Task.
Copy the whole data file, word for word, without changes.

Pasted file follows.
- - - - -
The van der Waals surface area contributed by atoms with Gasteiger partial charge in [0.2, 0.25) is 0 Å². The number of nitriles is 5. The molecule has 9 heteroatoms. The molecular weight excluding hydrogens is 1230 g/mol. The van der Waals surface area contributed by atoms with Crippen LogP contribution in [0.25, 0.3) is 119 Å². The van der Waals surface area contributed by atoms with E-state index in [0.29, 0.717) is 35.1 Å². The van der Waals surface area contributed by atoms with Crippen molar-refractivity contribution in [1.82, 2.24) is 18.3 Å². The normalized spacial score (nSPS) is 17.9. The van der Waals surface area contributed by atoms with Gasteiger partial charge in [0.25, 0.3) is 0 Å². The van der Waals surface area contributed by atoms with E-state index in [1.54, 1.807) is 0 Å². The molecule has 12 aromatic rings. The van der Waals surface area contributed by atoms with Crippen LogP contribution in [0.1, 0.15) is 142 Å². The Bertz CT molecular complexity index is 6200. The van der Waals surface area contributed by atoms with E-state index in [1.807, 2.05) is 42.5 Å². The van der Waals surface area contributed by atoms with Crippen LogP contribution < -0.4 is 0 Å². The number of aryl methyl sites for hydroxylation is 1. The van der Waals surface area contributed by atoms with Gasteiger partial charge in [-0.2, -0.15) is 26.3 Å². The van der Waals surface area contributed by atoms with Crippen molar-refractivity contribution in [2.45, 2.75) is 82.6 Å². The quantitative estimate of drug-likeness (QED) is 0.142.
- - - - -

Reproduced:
The van der Waals surface area contributed by atoms with Gasteiger partial charge in [0.2, 0.25) is 0 Å². The number of nitriles is 5. The molecule has 9 heteroatoms. The molecular weight excluding hydrogens is 1230 g/mol. The van der Waals surface area contributed by atoms with Crippen LogP contribution in [0.25, 0.3) is 119 Å². The van der Waals surface area contributed by atoms with E-state index in [0.29, 0.717) is 35.1 Å². The van der Waals surface area contributed by atoms with Crippen molar-refractivity contribution in [1.82, 2.24) is 18.3 Å². The normalized spacial score (nSPS) is 17.9. The van der Waals surface area contributed by atoms with Gasteiger partial charge in [0.25, 0.3) is 0 Å². The van der Waals surface area contributed by atoms with E-state index in [1.54, 1.807) is 0 Å². The molecule has 12 aromatic rings. The van der Waals surface area contributed by atoms with Crippen LogP contribution in [0.1, 0.15) is 142 Å². The Bertz CT molecular complexity index is 6200. The van der Waals surface area contributed by atoms with E-state index in [1.807, 2.05) is 42.5 Å². The van der Waals surface area contributed by atoms with Crippen LogP contribution < -0.4 is 0 Å². The number of aryl methyl sites for hydroxylation is 1. The van der Waals surface area contributed by atoms with Gasteiger partial charge in [-0.2, -0.15) is 26.3 Å². The van der Waals surface area contributed by atoms with Crippen molar-refractivity contribution in [2.45, 2.75) is 82.6 Å². The quantitative estimate of drug-likeness (QED) is 0.142.